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Dignity: Who Has It, and Why Do We Care (or, Dignity, Schmignity?)

May 11th, 2009 No comments

How much would I care about my dignity if no else had any, either?

The question scarcely makes any sense, because dignity is valued only in relation to others, of course. It’s closely related to “esteem,” a regard in which most of us want to be held; I’d rather be the “estimable me” than not.

The matter of dignity came to mind earlier today when reading an account of yet another marriage equality update, this one at the New York City Bar late last week.  (H/t Michael Ginsborg) Towards the end of the program, Katherine Franke, a Columbia law professor, was sounding a cautionary note about the amount of time and effort devoted to the issue. One problem with this “marriage-equality-eats-through-everything” approach is that it runs the substantial risk of marking for inferior treatment other forms of family. That’s right, and as Nancy Polikoff, in particular, has eloquently argued, we need to “value all families,” however defined, and to create structures that respond to people’s real needs. (BTW, here is her analysis of what’s going on in D.C., complete with discussion of parts of related District laws that “value all families.”)

To Franke, the idea that marriage “ennobles and enriches human life” is limiting: “[T]o cloak marriage in this kind of teleological frame that all of us as adults should hope and aspire to obtain, communicates something that I think violates the movement that I joined many, many years ago.” Perhaps we can fuse Polikoff’s insights to Franke’s caution to state that marriage is just one of many ways to achieve one’s own authenticity, and that the continued trumpeting of “all marriage, all the time” risks drowning out that basic insight.

Then, though, Franke said something else that seemed to me just….wrong. She expressed a strong preference for marriage equality decisions that focus on equality, finding the focus on “dignity” that comes with fundamental rights analysis to be troubling. She cited the California and Massachusetts decisions in making her point. What she’s missing, though, is that both courts expressly connected fundamental rights and equality. This connection especially permeates In Re Marriage Cases, the California decision.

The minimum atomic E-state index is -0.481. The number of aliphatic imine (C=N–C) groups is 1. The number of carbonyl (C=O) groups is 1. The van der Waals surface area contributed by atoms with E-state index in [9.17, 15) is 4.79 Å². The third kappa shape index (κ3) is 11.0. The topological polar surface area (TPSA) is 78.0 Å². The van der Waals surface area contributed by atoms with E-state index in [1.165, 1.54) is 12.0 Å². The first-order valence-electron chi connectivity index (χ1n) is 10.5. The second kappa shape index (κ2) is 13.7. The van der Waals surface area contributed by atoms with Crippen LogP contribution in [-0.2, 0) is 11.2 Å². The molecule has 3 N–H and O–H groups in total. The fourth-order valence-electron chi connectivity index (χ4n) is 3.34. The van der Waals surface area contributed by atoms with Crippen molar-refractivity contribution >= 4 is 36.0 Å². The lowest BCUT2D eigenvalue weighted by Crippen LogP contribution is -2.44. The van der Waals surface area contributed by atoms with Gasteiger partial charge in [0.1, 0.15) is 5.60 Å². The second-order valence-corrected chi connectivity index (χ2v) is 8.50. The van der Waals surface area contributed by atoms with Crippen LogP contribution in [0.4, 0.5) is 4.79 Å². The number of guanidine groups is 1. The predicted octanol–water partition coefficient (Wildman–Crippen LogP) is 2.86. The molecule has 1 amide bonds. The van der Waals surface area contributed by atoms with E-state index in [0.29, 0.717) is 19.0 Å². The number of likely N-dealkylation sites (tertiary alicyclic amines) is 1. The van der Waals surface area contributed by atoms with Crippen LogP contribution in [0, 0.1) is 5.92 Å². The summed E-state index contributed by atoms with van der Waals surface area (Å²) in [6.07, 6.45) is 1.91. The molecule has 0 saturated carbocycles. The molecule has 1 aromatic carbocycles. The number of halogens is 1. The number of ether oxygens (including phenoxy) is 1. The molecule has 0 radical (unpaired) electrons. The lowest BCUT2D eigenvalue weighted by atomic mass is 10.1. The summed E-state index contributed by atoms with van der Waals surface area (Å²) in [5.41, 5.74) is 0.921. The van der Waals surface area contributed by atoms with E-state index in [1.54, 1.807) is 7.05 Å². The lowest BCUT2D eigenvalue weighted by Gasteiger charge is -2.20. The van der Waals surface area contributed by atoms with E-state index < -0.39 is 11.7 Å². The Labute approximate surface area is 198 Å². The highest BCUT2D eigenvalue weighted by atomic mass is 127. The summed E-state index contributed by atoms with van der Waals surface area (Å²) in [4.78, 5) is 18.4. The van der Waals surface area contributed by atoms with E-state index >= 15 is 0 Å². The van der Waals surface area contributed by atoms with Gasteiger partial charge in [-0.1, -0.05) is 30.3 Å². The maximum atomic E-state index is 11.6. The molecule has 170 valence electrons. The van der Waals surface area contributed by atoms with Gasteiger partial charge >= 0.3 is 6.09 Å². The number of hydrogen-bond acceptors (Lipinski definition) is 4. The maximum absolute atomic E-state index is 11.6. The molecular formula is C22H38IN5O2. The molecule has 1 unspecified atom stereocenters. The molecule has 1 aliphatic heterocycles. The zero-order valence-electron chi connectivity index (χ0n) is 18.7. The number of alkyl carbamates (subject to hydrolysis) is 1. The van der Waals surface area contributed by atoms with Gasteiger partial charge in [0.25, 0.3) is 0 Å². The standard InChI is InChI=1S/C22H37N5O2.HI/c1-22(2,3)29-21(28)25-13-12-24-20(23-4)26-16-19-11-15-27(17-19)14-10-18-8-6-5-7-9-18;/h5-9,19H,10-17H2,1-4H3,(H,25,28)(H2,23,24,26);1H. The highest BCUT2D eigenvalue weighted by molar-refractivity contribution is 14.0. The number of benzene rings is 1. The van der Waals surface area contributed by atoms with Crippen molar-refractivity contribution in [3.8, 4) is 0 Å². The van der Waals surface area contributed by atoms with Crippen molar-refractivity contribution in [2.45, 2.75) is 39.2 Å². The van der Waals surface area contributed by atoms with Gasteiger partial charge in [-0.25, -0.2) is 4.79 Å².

This isn’t the place to get into an extended discussion of the text, but a few passages illustrate the point. For example: “one of the core elements embodied in the state constitutional right to marry is the right of an individual and a couple to have their own official family relationship accorded respect and dignity equal to that accorded the family relationship of other couples.” (183 P.3d at 444.)

Recall that the California Supreme Court was making its decision in a state that already had a domestic partnership law that conferred substantially the same benefits on same-sex couples as marriage does on opposite-sex couples. So, “in the present context, affording same-sex couples access only to the separate institution of domestic partnership, and denying such couples access to the established institution of marriage, properly must be viewed as impinging upon the right of those couples to have their family relationship accorded respect and dignity equal to that accorded the family relationship of opposite-sex couples.” (Id. at 445.) The court went on to remind us that this thoroughly discredited idea that “separate is equal” has been tried, and rejected, in the case of race and gender.